What I did gain during that time was wonderful and formative experiences, especially through foundation and grant programs for professional development. Shout out to my friends from the Bartol Foundation! They are groovy people doing incredible work supporting community arts education all over Philly. Another huge shout out to the Painted Bride for all their support during the BrideNext residency in 2017! It was a formative project that significantly shaped the trajectory of my dance theater work.

Taking sabbatical for me means claiming space for a more authentic expression of my life’s mission- right now that looks like cultivating with people who are at the intersection of arts-activism. And right now I’m rooting this in Afro Latin diaspora movement. Seeking mentorship and taking a necessary break from leadership is bringing me to transformative enrichment, all progressing to a more realized and robust expression of my gifts and passions.

To folks following this blog, it means a lot to stay in touch and to have your moral support from a distance – it’s never been easy for me to move. Don’t hesitate to write and call!

For more updates and day-to-day content, follow me on Instagram: @alvarezmovement

For my peers who are considering sabbatical, here’s a checklist for ways to get started:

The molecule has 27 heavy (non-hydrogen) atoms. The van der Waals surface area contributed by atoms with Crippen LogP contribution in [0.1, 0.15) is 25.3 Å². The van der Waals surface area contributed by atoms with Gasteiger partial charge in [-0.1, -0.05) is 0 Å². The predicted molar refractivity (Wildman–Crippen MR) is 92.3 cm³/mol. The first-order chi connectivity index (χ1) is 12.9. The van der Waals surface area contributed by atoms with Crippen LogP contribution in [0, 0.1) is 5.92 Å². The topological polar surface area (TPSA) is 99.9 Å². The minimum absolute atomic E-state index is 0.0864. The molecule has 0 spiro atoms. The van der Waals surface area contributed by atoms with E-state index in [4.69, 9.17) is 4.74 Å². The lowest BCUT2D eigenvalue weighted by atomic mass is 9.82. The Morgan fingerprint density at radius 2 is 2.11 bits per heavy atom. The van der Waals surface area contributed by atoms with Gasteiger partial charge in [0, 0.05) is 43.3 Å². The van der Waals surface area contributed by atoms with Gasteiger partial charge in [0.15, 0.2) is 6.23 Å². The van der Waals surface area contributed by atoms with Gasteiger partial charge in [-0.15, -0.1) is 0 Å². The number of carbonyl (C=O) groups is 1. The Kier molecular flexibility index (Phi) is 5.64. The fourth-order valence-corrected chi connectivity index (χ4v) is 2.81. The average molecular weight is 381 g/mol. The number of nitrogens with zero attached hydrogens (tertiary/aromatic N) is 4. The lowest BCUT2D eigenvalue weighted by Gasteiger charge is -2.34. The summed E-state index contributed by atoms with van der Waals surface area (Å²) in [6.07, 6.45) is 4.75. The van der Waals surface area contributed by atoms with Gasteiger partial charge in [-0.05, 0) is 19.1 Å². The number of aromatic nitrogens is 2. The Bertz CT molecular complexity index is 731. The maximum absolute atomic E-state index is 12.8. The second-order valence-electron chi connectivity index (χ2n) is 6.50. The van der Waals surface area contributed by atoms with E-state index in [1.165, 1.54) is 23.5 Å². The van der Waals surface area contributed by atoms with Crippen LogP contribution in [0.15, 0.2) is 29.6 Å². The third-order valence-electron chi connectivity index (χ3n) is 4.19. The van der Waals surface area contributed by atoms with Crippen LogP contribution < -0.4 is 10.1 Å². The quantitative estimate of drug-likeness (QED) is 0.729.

• Identify what you would like to research and grow into
  • Seek mentorship
  • Travel to be in proximity with teachers and/or community you want to learn with and from
  • Rest your body, mind, heart*

*This is huge. Autumn Brown talks about sabbatical in her podcast, How To Survive The End of the World, about a some key things during sabbatical. Things like taking care of your nervous system. Drinking water. Sleeping and reading. Ample time and space to unravel.

Here’s a list of practical ways to support your time away from a current role or relocating:

  • Save money
  • Ask your network for gifts to go towards a specific project – outline the costs and what the community’s gifts are going towards
  • Apply for scholarships to training programs
  • Contact friends for hospitality to save on room and board
  • Use flight tracker apps to find affordable plane tickets (I like Hopper – I saved close to $200, compared to current prices, on my round trip flight to NYC by tracking)